23rd June 2023
As a sponsor of International Women in Engineering Day, OPITO is celebrating the amazing work of female engineers around the world to accelerate and deliver the energy transition.
To mark this year’s theme, Make Safety Seen, we’re profiling two Piper Alpha Memorial Safety Scholars. This scholarship was created to provide a legacy for the victims of the Piper Alpha tragedy, ensuring those who are supporting the industry’s evolution understand the need for the highest levels of safety at all times.
The scholarship is open to all postgraduate students undertaking MSc studies relevant to the oil, gas and new energy industries at the University of Aberdeen and Robert Gordon University in Scotland.
“There are no barriers if we continue to push them.”
Kirstin MacKay, Health & Safety Superintendent at Crescent Petroleum
“I started my career as a nurse in the Public Health sector in Australia then the NHS in the UK and now I’m a Health & Safety Superintendent for a global operator at an onshore plant in Iraqi Kurdistan. My career journey shows there are no barriers if we continue to push them!
After spending time as an offshore medic in the North Sea, I studied an MSc in Health, Safety & Risk Management at Robert Gordon University as part of the OPITO Piper Alpha Memorial Scholarship.
The support from the scholarship helped set me up on a pathway to success. The financial backing allowed me to focus entirely on my studies and take advantage of the networking opportunities offered. By pursuing a career in health and safety, I’ve been able to honour the learnings from the Piper Alpha disaster and ensure I put them into practice in my work every day.
We’re in a pivotal moment in history where we’re seeing the transition from traditional oil and gas to new energies and, with that, comes a need for new mindsets, new ideas and new innovations to pave the way forward. If we alter our minds from the preconceived ideas of what women bring to the workforce, we can really recognise the amazing contribution women can make to support this energy transition.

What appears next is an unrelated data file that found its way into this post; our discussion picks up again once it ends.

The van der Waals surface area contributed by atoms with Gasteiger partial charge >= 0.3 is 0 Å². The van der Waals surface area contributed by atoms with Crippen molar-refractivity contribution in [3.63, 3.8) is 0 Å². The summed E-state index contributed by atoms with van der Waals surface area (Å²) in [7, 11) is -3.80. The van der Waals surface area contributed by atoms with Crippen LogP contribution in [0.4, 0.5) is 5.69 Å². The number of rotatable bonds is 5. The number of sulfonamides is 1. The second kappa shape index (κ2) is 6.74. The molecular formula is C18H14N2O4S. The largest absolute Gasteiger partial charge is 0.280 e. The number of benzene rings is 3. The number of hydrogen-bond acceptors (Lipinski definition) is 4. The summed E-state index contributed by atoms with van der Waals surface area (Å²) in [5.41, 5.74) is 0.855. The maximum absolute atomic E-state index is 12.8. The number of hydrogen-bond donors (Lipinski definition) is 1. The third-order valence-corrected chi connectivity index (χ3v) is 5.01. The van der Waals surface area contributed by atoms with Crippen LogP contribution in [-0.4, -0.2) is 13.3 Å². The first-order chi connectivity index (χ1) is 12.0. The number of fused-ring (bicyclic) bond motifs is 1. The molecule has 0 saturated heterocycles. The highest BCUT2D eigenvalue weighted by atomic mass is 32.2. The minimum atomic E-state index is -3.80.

When I first worked offshore, I tended to be joined by only one or two other females and they usually worked in catering. I carried that preconceived idea of women in engineering into my current role and move to Iraqi Kurdistan, expecting to be outnumbered. I could not have been more wrong! Female recruitment and further education are really advanced here, and I’m delighted to be surrounded by female mechanics, instrument technicians, engineers…the list is endless!
To me, women bring an emotional intelligence to the workforce – with the ability to read verbal and non-verbal communications. We mustn’t underestimate how important those soft skills are. We have the power to influence and change our compass if we believe in ourselves and don’t get fearful of new opportunities!”
“It’s vital for women entering safety engineering to have female role models.”
Esme Fowler, Safety Engineer at ALSTOM Engineering & Services
“Previously studying Civil Engineering as an undergraduate, I secured a place on the OPITO Piper Alpha Memorial Scholarship which supported me throughout my MSc in Safety & Reliability Engineering. My studies, combined with the learnings from Piper Alpha, motivated me to pursue a career in safety and I’m now a Safety Engineer for ALSTOM.
Fundamentally, being part of the Scholarship gave me the drive to do well and progress a career path in safety. The networking events in particular supported my ambitions as I met relevant professionals at industry events and this really helped me gain confidence.
Safety is essential in any workplace so it’s vital for women entering a career in safety engineering to have female role models. This helps to solidify their inspiration to follow this particular path, exemplifying experiences similar to their own and offering them a career roadmap they can relate to.
Diversity of mindset is essential, so the more women recruited to support the energy transition, the more problem solving capabilities available. Never think that what sets you apart as a woman is a hindrance when it comes to safety engineering. Be inquisitive, be bold, don’t refrain from asking questions and, most importantly, believe in your own abilities!”
Promising figures from across its operating regions show that, as of 2021, 16.8% of those working in engineering are female which is double 2010. In America, in 2020, 37.8% of STEM degrees were awarded to women. These stats highlight progress is being made to create an inclusive engineering industry, but more must continue to be done.
By helping to create a diverse workforce, OPITO is unlocking new perspectives which drive innovation, problem-solving and collaboration.